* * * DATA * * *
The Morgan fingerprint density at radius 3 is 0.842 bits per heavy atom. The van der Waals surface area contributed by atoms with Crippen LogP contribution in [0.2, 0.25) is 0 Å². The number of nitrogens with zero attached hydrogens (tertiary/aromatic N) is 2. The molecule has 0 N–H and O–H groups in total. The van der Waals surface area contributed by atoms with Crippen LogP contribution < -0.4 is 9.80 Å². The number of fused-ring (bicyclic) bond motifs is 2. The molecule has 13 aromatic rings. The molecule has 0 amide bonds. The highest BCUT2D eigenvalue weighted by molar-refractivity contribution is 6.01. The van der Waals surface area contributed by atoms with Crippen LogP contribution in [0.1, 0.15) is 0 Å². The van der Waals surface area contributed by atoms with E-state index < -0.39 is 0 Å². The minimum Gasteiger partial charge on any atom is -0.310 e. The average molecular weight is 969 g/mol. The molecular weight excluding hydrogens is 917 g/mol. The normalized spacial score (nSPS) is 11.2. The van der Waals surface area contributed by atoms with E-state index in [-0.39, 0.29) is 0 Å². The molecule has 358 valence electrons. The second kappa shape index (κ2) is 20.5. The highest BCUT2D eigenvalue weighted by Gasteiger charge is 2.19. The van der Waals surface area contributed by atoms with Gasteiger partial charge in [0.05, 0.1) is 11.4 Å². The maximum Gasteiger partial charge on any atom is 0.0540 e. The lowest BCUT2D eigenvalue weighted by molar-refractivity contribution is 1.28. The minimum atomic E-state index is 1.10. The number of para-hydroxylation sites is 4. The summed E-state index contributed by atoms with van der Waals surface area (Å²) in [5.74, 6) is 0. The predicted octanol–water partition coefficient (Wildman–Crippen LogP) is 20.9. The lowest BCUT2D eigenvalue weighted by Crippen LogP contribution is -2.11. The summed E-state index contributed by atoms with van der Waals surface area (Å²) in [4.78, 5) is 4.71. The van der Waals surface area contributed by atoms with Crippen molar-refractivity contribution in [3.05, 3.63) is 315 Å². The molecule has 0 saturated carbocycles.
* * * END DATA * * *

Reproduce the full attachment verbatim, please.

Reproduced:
The Morgan fingerprint density at radius 3 is 0.842 bits per heavy atom. The van der Waals surface area contributed by atoms with Crippen LogP contribution in [0.2, 0.25) is 0 Å². The number of nitrogens with zero attached hydrogens (tertiary/aromatic N) is 2. The molecule has 0 N–H and O–H groups in total. The van der Waals surface area contributed by atoms with Crippen LogP contribution < -0.4 is 9.80 Å². The number of fused-ring (bicyclic) bond motifs is 2. The molecule has 13 aromatic rings. The molecule has 0 amide bonds. The highest BCUT2D eigenvalue weighted by molar-refractivity contribution is 6.01. The van der Waals surface area contributed by atoms with Crippen LogP contribution in [0.1, 0.15) is 0 Å². The van der Waals surface area contributed by atoms with E-state index < -0.39 is 0 Å². The minimum Gasteiger partial charge on any atom is -0.310 e. The average molecular weight is 969 g/mol. The molecular weight excluding hydrogens is 917 g/mol. The normalized spacial score (nSPS) is 11.2. The van der Waals surface area contributed by atoms with E-state index in [-0.39, 0.29) is 0 Å². The molecule has 358 valence electrons. The second kappa shape index (κ2) is 20.5. The highest BCUT2D eigenvalue weighted by Gasteiger charge is 2.19. The van der Waals surface area contributed by atoms with Gasteiger partial charge in [0.05, 0.1) is 11.4 Å². The maximum Gasteiger partial charge on any atom is 0.0540 e. The lowest BCUT2D eigenvalue weighted by molar-refractivity contribution is 1.28. The minimum atomic E-state index is 1.10. The number of para-hydroxylation sites is 4. The summed E-state index contributed by atoms with van der Waals surface area (Å²) in [5.74, 6) is 0. The predicted octanol–water partition coefficient (Wildman–Crippen LogP) is 20.9. The lowest BCUT2D eigenvalue weighted by Crippen LogP contribution is -2.11. The summed E-state index contributed by atoms with van der Waals surface area (Å²) in [4.78, 5) is 4.71. The van der Waals surface area contributed by atoms with Crippen molar-refractivity contribution in [3.05, 3.63) is 315 Å². The molecule has 0 saturated carbocycles.